On Monday 28 November, M&G NSW co-hosted an event with Accessible Arts exploring the requirements and challenges facing audiences and arts professionals with disabilities in heritage buildings. We were fortunate enough to have a range of speakers including disability specialists, architects and people working in heritage buildings operating as museums and galleries. A number of powerpoint presentations from the day have been uploaded to our website and are available through M&G NSW Resources. Speakers included:
Vince Sicari, Heritage Branch NSW, Office of Environment and Heritage
Vince is the Manager of the Conservation Team at the Heritage Branch and gave a great outline of how a building gets to be heritage listed, the implications of listing, the use of interim heritage orders, the relationship between the Heritage Branch and its guiding body, the Heritage Council and the sort of advice that the Heritage Branch can provide, through its Fire, Access and Services Advisory Panel (FSAP) Vince also mentioned two documents the Heritage Branch have produced New Uses for Heritage Places (which outlines the process of adapting a heritage building for a new use, including access for people with disabilities) and Design in Context (which outlines the process of building new structures within a heritage precinct).
Eric Martin, Eric Martin & Associates- Architects
Eric is an architect with over 35 years experience developing heritage buildings for disability access. Eric provided an outline of the various pieces of legislation that impact on the provision of disability access to heritage buildings. In particular the
Disability (Access to Premises - Buildings) Standards 2010 which came into effect in May 2011. Eric also mentioned the newly formed NSW Building Professionals Board's newly formed Access Advisory Committee, who are able to provide advice related to the Disability Standards including decisions about unjustifiable hardship. Eric outlined the steps undertaken in planning for disability access to heritage buildings as follows:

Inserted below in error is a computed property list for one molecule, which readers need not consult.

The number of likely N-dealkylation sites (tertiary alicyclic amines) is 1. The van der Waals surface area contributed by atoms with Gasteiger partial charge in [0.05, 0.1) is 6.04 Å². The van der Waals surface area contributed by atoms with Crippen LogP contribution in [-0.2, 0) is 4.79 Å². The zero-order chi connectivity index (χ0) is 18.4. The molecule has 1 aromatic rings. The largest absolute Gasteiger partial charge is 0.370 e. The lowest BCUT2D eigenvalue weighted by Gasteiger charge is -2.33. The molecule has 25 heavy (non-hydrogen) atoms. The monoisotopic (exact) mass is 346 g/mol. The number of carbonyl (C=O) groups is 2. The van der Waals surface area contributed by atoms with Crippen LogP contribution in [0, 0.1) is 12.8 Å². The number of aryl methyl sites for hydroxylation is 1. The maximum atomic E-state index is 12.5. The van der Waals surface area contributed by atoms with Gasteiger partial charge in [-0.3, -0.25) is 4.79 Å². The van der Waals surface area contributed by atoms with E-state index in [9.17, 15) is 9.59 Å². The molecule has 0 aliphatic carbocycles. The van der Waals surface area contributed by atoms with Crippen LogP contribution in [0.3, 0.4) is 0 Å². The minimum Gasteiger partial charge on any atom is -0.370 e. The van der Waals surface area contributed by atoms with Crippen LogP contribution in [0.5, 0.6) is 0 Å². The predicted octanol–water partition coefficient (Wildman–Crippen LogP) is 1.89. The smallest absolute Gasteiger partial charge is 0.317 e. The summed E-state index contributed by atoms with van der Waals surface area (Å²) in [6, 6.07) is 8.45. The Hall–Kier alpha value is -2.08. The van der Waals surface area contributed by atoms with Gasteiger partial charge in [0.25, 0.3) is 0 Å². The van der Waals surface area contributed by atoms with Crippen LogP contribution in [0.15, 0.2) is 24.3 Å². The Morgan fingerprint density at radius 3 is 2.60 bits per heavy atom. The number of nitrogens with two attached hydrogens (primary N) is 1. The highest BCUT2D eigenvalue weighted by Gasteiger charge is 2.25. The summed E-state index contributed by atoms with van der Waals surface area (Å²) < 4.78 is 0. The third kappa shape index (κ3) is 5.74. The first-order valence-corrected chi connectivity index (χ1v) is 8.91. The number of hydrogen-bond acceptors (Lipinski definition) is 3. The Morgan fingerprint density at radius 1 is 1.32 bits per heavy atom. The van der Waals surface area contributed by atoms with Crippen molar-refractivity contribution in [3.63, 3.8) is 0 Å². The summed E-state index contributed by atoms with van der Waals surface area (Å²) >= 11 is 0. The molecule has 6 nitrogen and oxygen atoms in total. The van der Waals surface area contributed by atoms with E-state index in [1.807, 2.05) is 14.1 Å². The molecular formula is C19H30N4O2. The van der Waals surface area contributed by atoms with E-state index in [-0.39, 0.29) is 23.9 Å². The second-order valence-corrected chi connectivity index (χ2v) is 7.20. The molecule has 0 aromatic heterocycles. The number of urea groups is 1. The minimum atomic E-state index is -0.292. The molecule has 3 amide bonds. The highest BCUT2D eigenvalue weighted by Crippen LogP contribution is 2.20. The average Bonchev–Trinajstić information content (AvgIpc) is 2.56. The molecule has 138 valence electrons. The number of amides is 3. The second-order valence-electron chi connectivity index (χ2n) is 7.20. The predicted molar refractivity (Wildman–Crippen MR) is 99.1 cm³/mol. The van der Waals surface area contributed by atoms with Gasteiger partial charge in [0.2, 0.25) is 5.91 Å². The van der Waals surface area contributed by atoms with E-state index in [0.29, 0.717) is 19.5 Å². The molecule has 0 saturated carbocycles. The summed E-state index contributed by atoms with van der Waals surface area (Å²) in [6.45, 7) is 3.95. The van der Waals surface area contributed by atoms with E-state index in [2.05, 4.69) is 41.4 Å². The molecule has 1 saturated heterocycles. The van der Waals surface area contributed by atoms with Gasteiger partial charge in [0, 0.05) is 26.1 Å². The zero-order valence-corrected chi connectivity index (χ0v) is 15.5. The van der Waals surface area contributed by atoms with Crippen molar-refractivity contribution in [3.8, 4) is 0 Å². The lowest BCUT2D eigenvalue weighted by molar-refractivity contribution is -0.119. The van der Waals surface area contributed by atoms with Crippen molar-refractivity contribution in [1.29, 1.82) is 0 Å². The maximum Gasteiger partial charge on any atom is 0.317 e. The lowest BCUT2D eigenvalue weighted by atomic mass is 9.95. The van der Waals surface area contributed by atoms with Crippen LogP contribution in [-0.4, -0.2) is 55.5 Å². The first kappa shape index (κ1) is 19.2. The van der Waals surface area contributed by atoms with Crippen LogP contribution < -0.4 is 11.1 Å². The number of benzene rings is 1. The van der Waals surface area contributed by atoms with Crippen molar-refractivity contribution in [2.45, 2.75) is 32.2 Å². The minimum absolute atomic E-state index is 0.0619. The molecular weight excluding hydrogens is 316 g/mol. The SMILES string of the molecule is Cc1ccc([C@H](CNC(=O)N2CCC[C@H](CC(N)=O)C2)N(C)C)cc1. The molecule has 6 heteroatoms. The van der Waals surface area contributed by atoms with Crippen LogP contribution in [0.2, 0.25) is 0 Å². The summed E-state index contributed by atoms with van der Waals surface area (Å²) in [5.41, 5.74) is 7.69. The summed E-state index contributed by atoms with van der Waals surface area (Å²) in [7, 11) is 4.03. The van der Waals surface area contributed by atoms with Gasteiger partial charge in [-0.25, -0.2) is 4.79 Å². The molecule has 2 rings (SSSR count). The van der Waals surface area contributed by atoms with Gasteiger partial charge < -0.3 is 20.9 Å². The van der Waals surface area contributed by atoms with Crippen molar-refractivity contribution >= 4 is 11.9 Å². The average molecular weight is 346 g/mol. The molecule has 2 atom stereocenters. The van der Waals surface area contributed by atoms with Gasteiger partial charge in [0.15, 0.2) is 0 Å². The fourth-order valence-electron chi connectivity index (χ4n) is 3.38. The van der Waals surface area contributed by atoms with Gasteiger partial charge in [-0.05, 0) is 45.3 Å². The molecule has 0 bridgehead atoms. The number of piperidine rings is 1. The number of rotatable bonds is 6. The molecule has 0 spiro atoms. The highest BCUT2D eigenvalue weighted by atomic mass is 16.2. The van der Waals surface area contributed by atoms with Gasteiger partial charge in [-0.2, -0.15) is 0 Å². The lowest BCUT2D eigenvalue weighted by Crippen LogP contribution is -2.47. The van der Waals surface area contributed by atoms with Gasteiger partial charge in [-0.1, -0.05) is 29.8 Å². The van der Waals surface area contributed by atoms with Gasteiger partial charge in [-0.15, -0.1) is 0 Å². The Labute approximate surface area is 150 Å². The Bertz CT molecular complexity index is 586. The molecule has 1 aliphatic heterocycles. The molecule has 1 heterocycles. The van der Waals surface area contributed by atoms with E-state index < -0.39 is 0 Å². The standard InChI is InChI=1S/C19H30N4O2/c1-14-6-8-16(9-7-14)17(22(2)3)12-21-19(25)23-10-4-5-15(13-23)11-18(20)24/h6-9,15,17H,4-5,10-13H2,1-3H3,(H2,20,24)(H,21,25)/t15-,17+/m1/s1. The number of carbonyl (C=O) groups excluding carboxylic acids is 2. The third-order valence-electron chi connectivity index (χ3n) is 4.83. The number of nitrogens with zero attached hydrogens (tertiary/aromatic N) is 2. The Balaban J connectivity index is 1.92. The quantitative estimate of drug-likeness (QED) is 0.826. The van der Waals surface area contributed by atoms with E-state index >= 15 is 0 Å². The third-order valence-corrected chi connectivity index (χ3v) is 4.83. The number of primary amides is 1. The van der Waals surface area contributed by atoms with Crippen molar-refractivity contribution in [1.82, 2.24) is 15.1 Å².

- Review the significance of the place and identify the elements of greatest significance
- Undertake an Access Audit to determine existing and required levels of accessibility.
- Evaluate access options within a conservation context. This process includes consultation with authorities and approval of the proposed action.
- Prepare the access policy or action plan.
- Implement the necessary action.
- Access to building entry
- Access through public entrances
- Circulation throughout the main building
- Access to other floors
- Other facilities
Mark runs a consultancy focusing on disability access. Mark outlined mobility issues including: Lower reach ranges, lower viewing/sight lines, accessible amenities and steps. He spoke of the need for ramps, lifts and also appropriate handrails. Mark also highlighted approaches to improve access for people with vision and hearing impairment including: the use of tactile surfaces, Braille/raised print, large format labels/guides, audio description, increased general light levels, assistive listening systems (such as hearing loops), Auslan interpreters, captioning and printed material.